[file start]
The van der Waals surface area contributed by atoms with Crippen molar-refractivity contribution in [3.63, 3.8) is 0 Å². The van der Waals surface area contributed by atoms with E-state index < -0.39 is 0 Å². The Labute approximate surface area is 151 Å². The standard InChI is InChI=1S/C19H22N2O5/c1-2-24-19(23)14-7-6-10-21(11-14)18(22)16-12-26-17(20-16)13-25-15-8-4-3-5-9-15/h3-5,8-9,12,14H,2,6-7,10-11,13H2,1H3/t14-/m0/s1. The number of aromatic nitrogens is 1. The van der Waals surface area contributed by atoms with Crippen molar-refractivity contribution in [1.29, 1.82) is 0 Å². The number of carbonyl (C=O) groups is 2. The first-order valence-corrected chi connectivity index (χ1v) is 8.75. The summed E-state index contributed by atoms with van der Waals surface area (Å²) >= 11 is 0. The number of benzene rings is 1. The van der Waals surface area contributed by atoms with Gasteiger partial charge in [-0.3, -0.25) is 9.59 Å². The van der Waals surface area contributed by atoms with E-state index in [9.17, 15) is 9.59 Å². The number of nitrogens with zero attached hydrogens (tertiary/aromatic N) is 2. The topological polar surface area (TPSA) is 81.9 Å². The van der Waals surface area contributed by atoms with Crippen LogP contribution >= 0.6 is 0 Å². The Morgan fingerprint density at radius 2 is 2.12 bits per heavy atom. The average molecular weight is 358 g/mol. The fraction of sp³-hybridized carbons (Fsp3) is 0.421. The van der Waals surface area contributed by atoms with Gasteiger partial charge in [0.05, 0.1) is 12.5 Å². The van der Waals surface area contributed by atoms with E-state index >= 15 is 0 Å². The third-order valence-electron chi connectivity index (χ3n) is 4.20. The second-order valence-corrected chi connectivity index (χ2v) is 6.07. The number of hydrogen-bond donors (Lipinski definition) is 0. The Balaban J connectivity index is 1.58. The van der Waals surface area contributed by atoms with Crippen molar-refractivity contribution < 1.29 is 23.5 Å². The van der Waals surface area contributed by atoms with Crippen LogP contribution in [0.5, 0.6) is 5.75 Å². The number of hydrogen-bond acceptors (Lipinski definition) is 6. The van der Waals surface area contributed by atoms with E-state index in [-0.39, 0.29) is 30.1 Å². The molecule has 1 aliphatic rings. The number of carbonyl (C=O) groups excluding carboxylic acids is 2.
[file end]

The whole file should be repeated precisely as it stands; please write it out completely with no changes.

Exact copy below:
The van der Waals surface area contributed by atoms with Crippen molar-refractivity contribution in [3.63, 3.8) is 0 Å². The van der Waals surface area contributed by atoms with E-state index < -0.39 is 0 Å². The Labute approximate surface area is 151 Å². The standard InChI is InChI=1S/C19H22N2O5/c1-2-24-19(23)14-7-6-10-21(11-14)18(22)16-12-26-17(20-16)13-25-15-8-4-3-5-9-15/h3-5,8-9,12,14H,2,6-7,10-11,13H2,1H3/t14-/m0/s1. The number of aromatic nitrogens is 1. The van der Waals surface area contributed by atoms with Crippen molar-refractivity contribution in [1.29, 1.82) is 0 Å². The number of carbonyl (C=O) groups is 2. The first-order valence-corrected chi connectivity index (χ1v) is 8.75. The summed E-state index contributed by atoms with van der Waals surface area (Å²) >= 11 is 0. The number of benzene rings is 1. The van der Waals surface area contributed by atoms with Gasteiger partial charge in [-0.3, -0.25) is 9.59 Å². The van der Waals surface area contributed by atoms with E-state index in [9.17, 15) is 9.59 Å². The number of nitrogens with zero attached hydrogens (tertiary/aromatic N) is 2. The topological polar surface area (TPSA) is 81.9 Å². The van der Waals surface area contributed by atoms with Crippen LogP contribution >= 0.6 is 0 Å². The Morgan fingerprint density at radius 2 is 2.12 bits per heavy atom. The average molecular weight is 358 g/mol. The fraction of sp³-hybridized carbons (Fsp3) is 0.421. The van der Waals surface area contributed by atoms with Gasteiger partial charge in [0.05, 0.1) is 12.5 Å². The van der Waals surface area contributed by atoms with E-state index >= 15 is 0 Å². The third-order valence-electron chi connectivity index (χ3n) is 4.20. The second-order valence-corrected chi connectivity index (χ2v) is 6.07. The number of hydrogen-bond donors (Lipinski definition) is 0. The Balaban J connectivity index is 1.58. The van der Waals surface area contributed by atoms with Crippen molar-refractivity contribution < 1.29 is 23.5 Å². The van der Waals surface area contributed by atoms with Crippen LogP contribution in [0.5, 0.6) is 5.75 Å². The number of hydrogen-bond acceptors (Lipinski definition) is 6. The van der Waals surface area contributed by atoms with E-state index in [-0.39, 0.29) is 30.1 Å². The molecule has 1 aliphatic rings. The number of carbonyl (C=O) groups excluding carboxylic acids is 2.